Cortelyou adds: "The engineers who tracked the strings at AIR gave us separate instrumental tracks and a stereo string stem, and we remixed the strings and sent those mixes, also with our automation and plug-ins, through the Neve console at AIR, which gave a glue and width that made a big difference to the sound. We put the new orchestral mix prints back into our mix sessions, making sure they were placed sample-accurate, particularly because every now and then we ran into a situation where we wanted a little bit more double bass or cello, or whatever, and we pulled up the individual instrument tracks for that. However, on 'Fall On Me', the stereo string stem actually worked great with the track, so we used that in this case."

Work In Progress

Justin Cortelyou says that there wasn't really a final mixing stage for Si. "For the most part, Bob and I were mixing as we went. We'd spend some time on a song, get it a little bit closer, get new vocals in and work on those, and then we'd jump to another song and get that closer with that. Working in the box allowed us to jump from session to session as we felt like. Mixing was a gradual process that began with giving the sessions their final shapes. Bob and Andrea would regularly talk to each other about the vocals in particular, and they might come up with an idea for a different word or different take here or there, and Andrea re-sang some lines for us.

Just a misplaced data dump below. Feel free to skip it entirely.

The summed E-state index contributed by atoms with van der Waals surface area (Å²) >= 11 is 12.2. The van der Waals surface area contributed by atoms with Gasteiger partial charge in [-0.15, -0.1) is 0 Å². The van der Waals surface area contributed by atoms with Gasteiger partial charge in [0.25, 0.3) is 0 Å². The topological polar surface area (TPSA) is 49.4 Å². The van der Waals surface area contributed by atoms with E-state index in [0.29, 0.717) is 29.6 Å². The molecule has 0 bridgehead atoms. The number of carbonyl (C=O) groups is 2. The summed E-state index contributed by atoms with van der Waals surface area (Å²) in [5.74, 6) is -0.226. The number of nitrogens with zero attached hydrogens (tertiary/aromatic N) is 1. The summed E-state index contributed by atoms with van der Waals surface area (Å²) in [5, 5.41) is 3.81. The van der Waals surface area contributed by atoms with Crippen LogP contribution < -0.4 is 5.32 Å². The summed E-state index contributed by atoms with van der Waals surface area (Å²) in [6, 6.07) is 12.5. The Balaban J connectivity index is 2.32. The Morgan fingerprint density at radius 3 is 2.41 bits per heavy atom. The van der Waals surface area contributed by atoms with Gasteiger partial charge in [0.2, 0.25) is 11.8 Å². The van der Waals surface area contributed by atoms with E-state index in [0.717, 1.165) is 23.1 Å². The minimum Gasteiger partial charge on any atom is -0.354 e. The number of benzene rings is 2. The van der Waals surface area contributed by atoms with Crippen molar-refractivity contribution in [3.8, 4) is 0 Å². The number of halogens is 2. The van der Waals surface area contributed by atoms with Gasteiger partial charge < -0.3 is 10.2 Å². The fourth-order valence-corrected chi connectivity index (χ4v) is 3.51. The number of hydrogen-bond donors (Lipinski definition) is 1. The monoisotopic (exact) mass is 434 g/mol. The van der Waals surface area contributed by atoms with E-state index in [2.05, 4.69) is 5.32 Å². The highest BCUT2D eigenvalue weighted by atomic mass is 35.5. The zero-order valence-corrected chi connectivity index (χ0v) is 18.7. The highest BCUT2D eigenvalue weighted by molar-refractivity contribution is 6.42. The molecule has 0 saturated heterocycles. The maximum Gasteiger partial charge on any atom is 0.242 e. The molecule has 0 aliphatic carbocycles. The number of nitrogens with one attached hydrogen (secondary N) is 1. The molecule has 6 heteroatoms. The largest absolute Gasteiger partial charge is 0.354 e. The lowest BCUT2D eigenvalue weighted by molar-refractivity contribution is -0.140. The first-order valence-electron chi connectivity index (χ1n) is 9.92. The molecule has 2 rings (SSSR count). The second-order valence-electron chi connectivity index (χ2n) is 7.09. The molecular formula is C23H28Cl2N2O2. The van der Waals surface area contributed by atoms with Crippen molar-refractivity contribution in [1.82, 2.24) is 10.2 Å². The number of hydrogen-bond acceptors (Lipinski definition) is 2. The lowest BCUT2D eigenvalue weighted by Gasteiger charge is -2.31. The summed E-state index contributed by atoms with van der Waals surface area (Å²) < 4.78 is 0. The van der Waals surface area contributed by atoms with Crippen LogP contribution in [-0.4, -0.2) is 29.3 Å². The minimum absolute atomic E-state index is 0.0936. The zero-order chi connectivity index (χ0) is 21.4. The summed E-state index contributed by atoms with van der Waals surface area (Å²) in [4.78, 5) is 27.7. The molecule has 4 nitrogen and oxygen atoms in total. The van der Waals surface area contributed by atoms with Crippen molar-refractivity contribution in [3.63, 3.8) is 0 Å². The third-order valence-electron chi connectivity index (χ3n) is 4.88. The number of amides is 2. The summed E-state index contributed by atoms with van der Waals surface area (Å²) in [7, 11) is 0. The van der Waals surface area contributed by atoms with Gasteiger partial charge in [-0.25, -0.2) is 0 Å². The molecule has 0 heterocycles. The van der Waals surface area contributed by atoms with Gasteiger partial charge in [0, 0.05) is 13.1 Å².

"Bob and I would also go through the orchestra score to check that everything was played properly. However, Bob had done most of the comping in AIR on the fly. He has the aural equivalent of a photographic memory, and is great at remembering exactly what take, or what part of what take, contained the best performance. Much of his comping therefore happens immediately after the performances. Occasionally, when we listened in detail in Nashville, we might have heard some anomalies, and we'd go back to the playlist. We'd also work on the programmed tracks, with Bob chopping them up and building the arrangements, and creating big moments. There were many arrangement things that Bob did that really helped with the mix.

"Mixing was mostly about rides, and some EQ, and adding some reverb. We did not add a lot of compression, because all the stuff had to remain dynamic! In 'Fall On Me' there's not a lot going on, just orchestra, piano and then vocals, and the challenge was getting those to sit right and still make sure the song builds and does not sound empty in the small spots. There was a lot more fine detail than, for example, in an Alice Cooper session, where you do a lot of compression and do fun tricks and add a lot of edge with different plug-ins. Mixing tracks for Si was much more delicate, as we had to keep things sounding as authentic as possible.

"There also was the challenge of riding Andrea on top of the orchestra when it gets very big. There are some songs in which the dynamic jumps from verse to chorus are huge. Keeping all that under control without using compression was a bit of a task. It was like putting a huge puzzle together! There was about a month towards the end when we were mainly focused on mixing, and getting in any last-minute fixes. We were dialling things in to make sure Andrea was happy and that we had the energy he was looking for. But really, it was all about honing in on what we had done during the months previously."

Published February 2019